Jessica Mackay holds her 2-year-old daughter Maggie at Ten Mile Lake Provincial Park on a sunny Sunday, June 26. The park was bustling with swimmers, boaters, kayakers and stand-up paddleboarders eager to take up the Cariboo’s first hot stretch of summer. (Rebecca Dyok photo — Quesnel Observer)

Jessica Mackay holds her 2-year-old daughter Maggie at Ten Mile Lake Provincial Park on a sunny Sunday, June 26. The park was bustling with swimmers, boaters, kayakers and stand-up paddleboarders eager to take up the Cariboo’s first hot stretch of summer. (Rebecca Dyok photo — Quesnel Observer)

City of Quesnel seeks grant for joint project on extreme heat

The project would be with the City of Williams Lake and the District of 100 Mile House

The City of Quesnel will be applying to UBCM’s Community Emergency Preparedness Fund stream for extreme heat risk mapping, assessment and planning for a joint project with the City of Williams Lake and the District of 100 Mile House.

Quesnel city council provided approval Tuesday, June 21.

“The thought process is if we’re going to get a consultant it would make sense to amalgamate the three communities into one larger project, although it will be looking at each community specifically so it’s not one generic type of a solution,” said city manager Byron Johnson.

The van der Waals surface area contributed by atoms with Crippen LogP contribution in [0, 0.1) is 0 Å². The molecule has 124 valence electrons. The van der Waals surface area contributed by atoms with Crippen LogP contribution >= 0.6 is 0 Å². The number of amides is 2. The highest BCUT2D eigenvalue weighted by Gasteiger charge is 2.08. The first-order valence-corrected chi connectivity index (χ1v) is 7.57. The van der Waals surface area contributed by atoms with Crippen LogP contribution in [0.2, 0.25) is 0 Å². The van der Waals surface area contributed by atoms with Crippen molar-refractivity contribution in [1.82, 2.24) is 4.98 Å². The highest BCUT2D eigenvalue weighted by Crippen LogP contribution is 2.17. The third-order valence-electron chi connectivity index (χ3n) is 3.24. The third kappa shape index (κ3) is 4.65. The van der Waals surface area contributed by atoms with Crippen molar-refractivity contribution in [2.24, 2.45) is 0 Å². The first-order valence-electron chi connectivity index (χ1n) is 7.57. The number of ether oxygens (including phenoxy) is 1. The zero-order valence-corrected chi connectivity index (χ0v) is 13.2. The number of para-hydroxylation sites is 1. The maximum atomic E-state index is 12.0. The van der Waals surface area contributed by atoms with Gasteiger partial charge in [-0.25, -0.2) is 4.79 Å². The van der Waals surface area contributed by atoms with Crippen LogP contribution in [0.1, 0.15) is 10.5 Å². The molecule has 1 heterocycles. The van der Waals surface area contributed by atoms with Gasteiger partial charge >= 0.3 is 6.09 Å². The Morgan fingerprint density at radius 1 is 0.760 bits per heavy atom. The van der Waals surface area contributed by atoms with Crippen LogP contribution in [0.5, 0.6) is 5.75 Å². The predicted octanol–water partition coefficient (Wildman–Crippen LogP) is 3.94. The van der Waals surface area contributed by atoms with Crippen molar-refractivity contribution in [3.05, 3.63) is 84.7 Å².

If approved, the grant would provide the City of Quesnel’s share of $30,000 towards a $90,000 project which the City of Williams Lake would administer.

The project would map extreme heat and areas, populations, structures, or assets at risk between now and the 2080s, and complete a risk assessment of the social, economic and environmental impacts of extreme heat events. It would also help to create a plan for response and risk reduction for future extreme heat events, which may dovetail with the City of Quesnel’s carbon reduction plan or be incremental to that plan.

“Heat really knows no boundaries, and I’m just wondering why it’s just the municipalities and not the entire Cariboo Regional District?” said councillor Ron Paull.

Read More: A timeline of B.C.’s record-setting extreme heat event in June 2021

Johnson said municipalities presumably hold more responsibility for large-scale infrastructure, which has the potential to serve as cooling centres during extreme heat events.

“I believe this is more of an urban-oriented grant,” noted mayor Bob Simpson.

Last month, B.C.’s public safety minister announced an automated alert system would be in place in June to notify residents of dangerously high temperatures like last year’s fatal heat dome, which caused more than 600 heat-related deaths.

At the time, Simpson said the City was connecting with the senior community and others to see if there were any emergent needs.

“We weren’t getting queries, but what we learned from the coroner’s report is that maybe we dodged a bullet, and we need to be a bit more deliberate,” Simpson said of extreme heat events.

Three shade structures will be installed and ready for Spring 2023 at LeBourdais Park. Two will be positioned at the playground and one at the spray park.

(With files from The Canadian Press)

Read More: Rising temperatures trigger heat warning for several parts of B.C.

Do you have something to add to this story, or something else we should report on? Email: rebecca.dyok@quesnelobserver.com



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